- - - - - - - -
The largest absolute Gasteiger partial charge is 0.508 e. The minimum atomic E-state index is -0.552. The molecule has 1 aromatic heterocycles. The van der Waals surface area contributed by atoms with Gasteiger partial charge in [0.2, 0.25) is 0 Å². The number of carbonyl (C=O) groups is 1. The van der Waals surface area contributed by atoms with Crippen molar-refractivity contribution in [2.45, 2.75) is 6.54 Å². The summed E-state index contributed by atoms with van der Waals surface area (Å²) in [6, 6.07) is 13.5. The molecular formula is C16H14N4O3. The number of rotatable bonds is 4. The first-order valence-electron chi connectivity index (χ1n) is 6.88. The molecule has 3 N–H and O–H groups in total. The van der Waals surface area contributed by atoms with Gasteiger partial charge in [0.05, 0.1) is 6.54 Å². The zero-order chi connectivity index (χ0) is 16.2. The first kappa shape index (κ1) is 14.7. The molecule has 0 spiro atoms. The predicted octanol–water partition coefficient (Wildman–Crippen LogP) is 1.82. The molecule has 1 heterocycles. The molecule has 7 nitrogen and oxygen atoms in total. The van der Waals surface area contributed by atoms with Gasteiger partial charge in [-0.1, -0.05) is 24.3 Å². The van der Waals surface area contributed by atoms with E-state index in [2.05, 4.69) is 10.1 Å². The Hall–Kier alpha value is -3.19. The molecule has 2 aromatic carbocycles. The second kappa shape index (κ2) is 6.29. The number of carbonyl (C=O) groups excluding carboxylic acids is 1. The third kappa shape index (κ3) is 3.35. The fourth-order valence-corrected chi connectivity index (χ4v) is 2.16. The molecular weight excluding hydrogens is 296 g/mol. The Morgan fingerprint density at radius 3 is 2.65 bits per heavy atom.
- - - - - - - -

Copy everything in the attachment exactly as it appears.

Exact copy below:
The largest absolute Gasteiger partial charge is 0.508 e. The minimum atomic E-state index is -0.552. The molecule has 1 aromatic heterocycles. The van der Waals surface area contributed by atoms with Gasteiger partial charge in [0.2, 0.25) is 0 Å². The number of carbonyl (C=O) groups is 1. The van der Waals surface area contributed by atoms with Crippen molar-refractivity contribution in [2.45, 2.75) is 6.54 Å². The summed E-state index contributed by atoms with van der Waals surface area (Å²) in [6, 6.07) is 13.5. The molecular formula is C16H14N4O3. The number of rotatable bonds is 4. The first-order valence-electron chi connectivity index (χ1n) is 6.88. The molecule has 3 N–H and O–H groups in total. The van der Waals surface area contributed by atoms with Gasteiger partial charge in [0.05, 0.1) is 6.54 Å². The zero-order chi connectivity index (χ0) is 16.2. The first kappa shape index (κ1) is 14.7. The molecule has 0 spiro atoms. The predicted octanol–water partition coefficient (Wildman–Crippen LogP) is 1.82. The molecule has 1 heterocycles. The molecule has 7 nitrogen and oxygen atoms in total. The van der Waals surface area contributed by atoms with Gasteiger partial charge in [-0.1, -0.05) is 24.3 Å². The van der Waals surface area contributed by atoms with E-state index in [2.05, 4.69) is 10.1 Å². The Hall–Kier alpha value is -3.19. The molecule has 2 aromatic carbocycles. The second kappa shape index (κ2) is 6.29. The number of carbonyl (C=O) groups excluding carboxylic acids is 1. The third kappa shape index (κ3) is 3.35. The fourth-order valence-corrected chi connectivity index (χ4v) is 2.16. The molecular weight excluding hydrogens is 296 g/mol. The Morgan fingerprint density at radius 3 is 2.65 bits per heavy atom.